I am very excited to present this next installment in the 4+1 Interview series, this time featuring Prof. Eric Mazur of Harvard University. Prof. Mazur has been an innovator and driving force for positive change in STEM education for over 25 years, most notably as the inventor of peer instruction, which I’ve written about extensively here on the blog. His talk “Confessions of a Converted Lecturer” singlehandedly and radically changed my ideas about teaching when I first saw it six years ago. So it was great to sit down with Eric on Skype last week and talk about some questions I had for him about teaching and technology.
You can stream the audio from the interview below. Don’t miss:
- A quick side trip to see if peer instruction is used in K-6 classrooms.
- Thoughts about how Eric’s background as a kid in Montessori schools affected his thoughts about teaching later.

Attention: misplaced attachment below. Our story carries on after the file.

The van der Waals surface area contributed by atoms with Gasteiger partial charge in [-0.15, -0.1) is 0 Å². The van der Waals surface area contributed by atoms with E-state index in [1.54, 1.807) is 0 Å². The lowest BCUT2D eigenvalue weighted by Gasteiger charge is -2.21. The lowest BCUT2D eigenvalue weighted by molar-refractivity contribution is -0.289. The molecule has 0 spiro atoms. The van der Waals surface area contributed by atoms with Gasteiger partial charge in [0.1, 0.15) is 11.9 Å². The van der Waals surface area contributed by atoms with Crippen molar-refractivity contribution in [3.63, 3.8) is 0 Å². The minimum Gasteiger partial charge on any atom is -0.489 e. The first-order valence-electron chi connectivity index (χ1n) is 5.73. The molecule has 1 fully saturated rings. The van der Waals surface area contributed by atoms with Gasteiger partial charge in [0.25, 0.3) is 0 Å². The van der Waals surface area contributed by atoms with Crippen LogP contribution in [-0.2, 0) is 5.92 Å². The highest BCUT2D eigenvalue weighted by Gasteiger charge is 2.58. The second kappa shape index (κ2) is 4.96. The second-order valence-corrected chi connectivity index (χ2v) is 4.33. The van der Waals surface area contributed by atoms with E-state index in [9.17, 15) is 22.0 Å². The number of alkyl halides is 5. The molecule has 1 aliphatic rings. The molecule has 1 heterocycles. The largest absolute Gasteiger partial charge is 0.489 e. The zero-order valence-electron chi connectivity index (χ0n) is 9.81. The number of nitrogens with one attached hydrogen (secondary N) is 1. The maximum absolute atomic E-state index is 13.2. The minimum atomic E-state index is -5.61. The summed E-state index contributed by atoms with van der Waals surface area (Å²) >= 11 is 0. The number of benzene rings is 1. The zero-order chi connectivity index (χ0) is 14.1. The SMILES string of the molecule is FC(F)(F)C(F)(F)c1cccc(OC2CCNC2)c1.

- What’s going on with Learning Catalytics now that Pearson owns it.
- Some thought-provoking ideas about the role of assessment in education.
- Eric’s Super Bowl picks. (Well, sort of.)
- And more!
The video that Eric mentions toward the end of the interview — “Assessment: The Silent Killer of Learning” — is on YouTube here. I’ll have more to say about this in a future post.
Finally, if you’d like a transcript, please let me know — they’re not cheap, but I can post one if enough people ask for it.